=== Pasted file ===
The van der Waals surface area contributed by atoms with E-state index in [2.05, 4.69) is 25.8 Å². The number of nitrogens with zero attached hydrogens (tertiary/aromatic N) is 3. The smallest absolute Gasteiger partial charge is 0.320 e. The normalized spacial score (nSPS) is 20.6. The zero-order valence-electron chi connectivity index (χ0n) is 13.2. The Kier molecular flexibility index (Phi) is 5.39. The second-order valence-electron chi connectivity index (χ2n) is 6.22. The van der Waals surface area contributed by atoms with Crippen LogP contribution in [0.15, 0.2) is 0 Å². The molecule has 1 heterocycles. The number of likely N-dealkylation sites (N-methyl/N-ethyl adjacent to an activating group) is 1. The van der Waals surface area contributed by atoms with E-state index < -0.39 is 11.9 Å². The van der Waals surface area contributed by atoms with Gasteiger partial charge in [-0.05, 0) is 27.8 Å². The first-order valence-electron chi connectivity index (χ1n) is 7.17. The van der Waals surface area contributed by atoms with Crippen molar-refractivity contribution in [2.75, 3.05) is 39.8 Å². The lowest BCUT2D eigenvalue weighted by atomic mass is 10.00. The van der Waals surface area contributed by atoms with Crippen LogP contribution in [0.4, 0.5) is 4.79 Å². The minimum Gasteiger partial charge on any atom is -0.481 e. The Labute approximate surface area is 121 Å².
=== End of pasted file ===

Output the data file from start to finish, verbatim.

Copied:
The van der Waals surface area contributed by atoms with E-state index in [2.05, 4.69) is 25.8 Å². The number of nitrogens with zero attached hydrogens (tertiary/aromatic N) is 3. The smallest absolute Gasteiger partial charge is 0.320 e. The normalized spacial score (nSPS) is 20.6. The zero-order valence-electron chi connectivity index (χ0n) is 13.2. The Kier molecular flexibility index (Phi) is 5.39. The second-order valence-electron chi connectivity index (χ2n) is 6.22. The van der Waals surface area contributed by atoms with Crippen LogP contribution in [0.15, 0.2) is 0 Å². The molecule has 1 heterocycles. The number of likely N-dealkylation sites (N-methyl/N-ethyl adjacent to an activating group) is 1. The van der Waals surface area contributed by atoms with E-state index < -0.39 is 11.9 Å². The van der Waals surface area contributed by atoms with Gasteiger partial charge in [-0.05, 0) is 27.8 Å². The first-order valence-electron chi connectivity index (χ1n) is 7.17. The van der Waals surface area contributed by atoms with Crippen molar-refractivity contribution in [2.75, 3.05) is 39.8 Å². The lowest BCUT2D eigenvalue weighted by atomic mass is 10.00. The van der Waals surface area contributed by atoms with Crippen LogP contribution in [0.4, 0.5) is 4.79 Å². The minimum Gasteiger partial charge on any atom is -0.481 e. The Labute approximate surface area is 121 Å².